The structure of marginal tax brackets presents some opportunities from a financial planning standpoint. Understanding the absolute and relative differences between the brackets for each filing status is an important first step. In the first two articles of this series, I defined what is meant by a marginal tax rate as well as how marginal rates differ at various income levels. With this foundation, I want to explore the planning opportunities presented by the structure of marginal rates.
The topic of taxation is a very complex one. Every individual’s tax situation and financial goals are different, so please consult with appropriate experts prior to implementing any strategy described herein. This article will present some situations where marginal tax rates should be considered when undertaking or considering certain financial planning courses of action.
Managing tax liability requires an ability to manage the total amount of taxable income recognized. The less taxable income, the less tax you will pay. As explained in the second article of the series, not all levels of taxable income are created equal. The progressive nature of U. S. Federal tax brackets means you will pay more tax as a percentage of your income at higher income levels. Managing both absolute and relative tax impacts comes down to managing taxable income. What are sources of taxable income? There are many, but the most common is taxable wages from employment.
How can you control your level of taxable wage income? One way is to take advantage of pre-tax deductions to your wages. These might take the form of qualified pre-tax contributions, such as contributions to an employer-sponsored 401k plan, an IRA, or a Health Savings Account (H.S.A.). Using any eligible deductions can lower your taxable income, thereby lowering your tax, which is incredibly powerful! The ability and level of pre-tax deductions you might be able to take may be limited by factors such as your age, tax filing status, and income level.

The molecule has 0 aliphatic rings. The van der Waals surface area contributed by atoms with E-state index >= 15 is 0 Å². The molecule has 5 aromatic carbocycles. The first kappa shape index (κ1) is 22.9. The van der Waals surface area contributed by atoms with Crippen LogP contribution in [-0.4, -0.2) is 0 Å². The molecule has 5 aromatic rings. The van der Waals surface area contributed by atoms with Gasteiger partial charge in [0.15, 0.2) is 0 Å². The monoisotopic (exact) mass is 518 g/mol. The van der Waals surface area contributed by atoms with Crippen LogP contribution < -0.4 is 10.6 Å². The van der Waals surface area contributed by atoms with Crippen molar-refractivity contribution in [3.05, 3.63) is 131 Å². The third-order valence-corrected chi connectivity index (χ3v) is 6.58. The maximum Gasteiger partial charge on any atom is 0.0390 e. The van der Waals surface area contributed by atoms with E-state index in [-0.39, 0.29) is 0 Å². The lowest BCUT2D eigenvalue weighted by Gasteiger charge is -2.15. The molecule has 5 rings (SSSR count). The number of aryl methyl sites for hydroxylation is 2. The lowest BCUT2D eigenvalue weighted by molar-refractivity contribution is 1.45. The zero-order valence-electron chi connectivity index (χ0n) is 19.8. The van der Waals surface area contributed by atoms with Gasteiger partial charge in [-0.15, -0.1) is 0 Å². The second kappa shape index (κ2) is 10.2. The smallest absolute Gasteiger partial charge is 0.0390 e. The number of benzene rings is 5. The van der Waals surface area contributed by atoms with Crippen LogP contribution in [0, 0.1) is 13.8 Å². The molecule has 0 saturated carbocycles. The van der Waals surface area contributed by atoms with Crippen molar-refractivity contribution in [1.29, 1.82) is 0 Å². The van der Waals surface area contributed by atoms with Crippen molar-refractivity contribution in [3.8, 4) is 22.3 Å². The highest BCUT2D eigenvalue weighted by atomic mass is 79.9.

Controlling the timing of when you receive income during the year can also reduce your tax liability. The ability to do this may be limited to some specific situations, like when a person can afford to modify their hours worked. The more likely scenario where this timing lever can be pulled is when somebody is in between jobs or approaching retirement.
Deciding when you start taking social security payments is another method of managing income. This strategy is more complicated, however. There are very specific provisional income brackets that define what levels of social security income are subject to various levels of taxation. Provisional income is a combination of Adjusted Gross Income (not including Social Security payments), tax-exempt interest, and 50% of the social security benefit. These provisional income levels differ by filing status and will determine if your social security income will be subject to 0%, up to 50%, or up to 85% tax. As you can see, other sources of income work in combination with social security income to determine your tax on social security benefits.
If not managed properly, you can introduce a concept called the social security “tax torpedo.” In its simplest form, the “torpedo” refers to not appropriately managing the level of provisional income generated and subjecting social security income to a higher tax level.
As you start to combine and commingle various income sources and levels, the management of your overall income level becomes very important. Let’s explore another source of income that needs to be appreciated in this context.